In 2012, France’s biggest premium publishers and media groups, including Maury Medias, FigaroMedias, TF1 Publicite and Marie-Claire, pooled their resources for a noble cause.
In 2012, France’s biggest premium publishers and media groups, including Maury Medias, FigaroMedias, TF1 Publicite and Marie-Claire, pooled their resources for a noble cause; clubbing together, they’d form enough critical mass – at the time totaling 28 million unique users and delivery over four billion monthly impressions across 80 sites – to cement their footing in the programmatic buying field against a giant Google. The result was La Place Media, a premium exchange platform of sorts powered by programmatic tech giant Rubicon Project’s REVV technology that has since managed to attract France’s major media owners and companies. On the flip side, it also gave birth to Audience Square, a competing consortium of premium media owners in the country. In France, rumors of La Place Media and Audience Square merging have been flooding the market and, if materialized, will lead to the formation of a player that would equal Google in market share and clout.
That’s a far cry from the region, where programmatic, often synonymous and confused with RTB (real-time bidding), is still greatly misunderstood. But Vincent Pellilo, managing director at MENA MarketPlace, an exchange platform dedicated to the MENA premium publishing community, launched out of Dubai in late 2014, and the result of a partnership with that other programmatic tech giant, PubMatic – using the latter’s global sell side platform (SSP) technology and services – is confident in replicating the success of the La Place Media model in the region. “The idea behind this partnership was to avoid the latency of building a technology – because that’s a commodity now. We could have built up in five, six months, a technology on top of an ad server. [But the point was] to really start with a solid, robust, well known and recognized piece of tech to be up and running very quickly. That was the first part of the development of the project,” explains Pellilo.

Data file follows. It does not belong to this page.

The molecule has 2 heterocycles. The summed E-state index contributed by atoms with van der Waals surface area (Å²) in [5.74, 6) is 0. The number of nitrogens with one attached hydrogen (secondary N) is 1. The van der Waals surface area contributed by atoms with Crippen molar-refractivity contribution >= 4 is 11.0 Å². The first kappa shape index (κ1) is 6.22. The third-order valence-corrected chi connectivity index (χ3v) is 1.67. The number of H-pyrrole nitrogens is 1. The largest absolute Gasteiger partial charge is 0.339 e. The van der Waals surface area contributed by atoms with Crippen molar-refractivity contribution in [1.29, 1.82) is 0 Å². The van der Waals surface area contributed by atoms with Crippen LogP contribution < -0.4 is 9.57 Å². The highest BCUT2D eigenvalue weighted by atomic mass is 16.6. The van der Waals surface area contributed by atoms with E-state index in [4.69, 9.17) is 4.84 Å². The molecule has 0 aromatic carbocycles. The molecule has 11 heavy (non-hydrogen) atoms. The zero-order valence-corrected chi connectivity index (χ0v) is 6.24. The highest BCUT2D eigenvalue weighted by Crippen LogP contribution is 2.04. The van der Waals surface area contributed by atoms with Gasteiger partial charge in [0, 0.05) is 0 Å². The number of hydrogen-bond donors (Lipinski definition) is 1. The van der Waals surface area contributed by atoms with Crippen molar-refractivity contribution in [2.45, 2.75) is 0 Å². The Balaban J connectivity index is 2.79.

Meanwhile, the second part of the project was to address the premium publishing community – first in Dubai – with at least an option of going against the risk of a monopolistic, oligopolistic at best, situation in the region’s digital – and even more so programmatic – advertising market. “There’s Google, which is probably already getting between 40 or 50 percent of the total digital ad investments.” And then there is its regional equivalent. Both are aggregating a big chunk of existing demand from agencies, leaving only modest remnants for the rest. And in a market that “has the tendency to shrink instead of grow”, as Pellilo says, premium publishers need to regroup, aggregate their numbers, and offer an alternative for agencies and advertisers in the programmatic field. In this regard, Google, Pellilo explains, although guaranteeing critical mass and huge volumes of impressions, offers the long tail end and questionable environments for brand safety. “We are not even trying to do what they are doing. We are trying to do the opposite but in programmatic fashion. I see the world divided into two sub-worlds: the world of custom sponsorships and special operations, and that world of commodity, of standardization. We are bringing the tool and the knowledge – because the tools are not yet as recognized by the region as they are elsewhere – and we help participants navigate through the automated world.”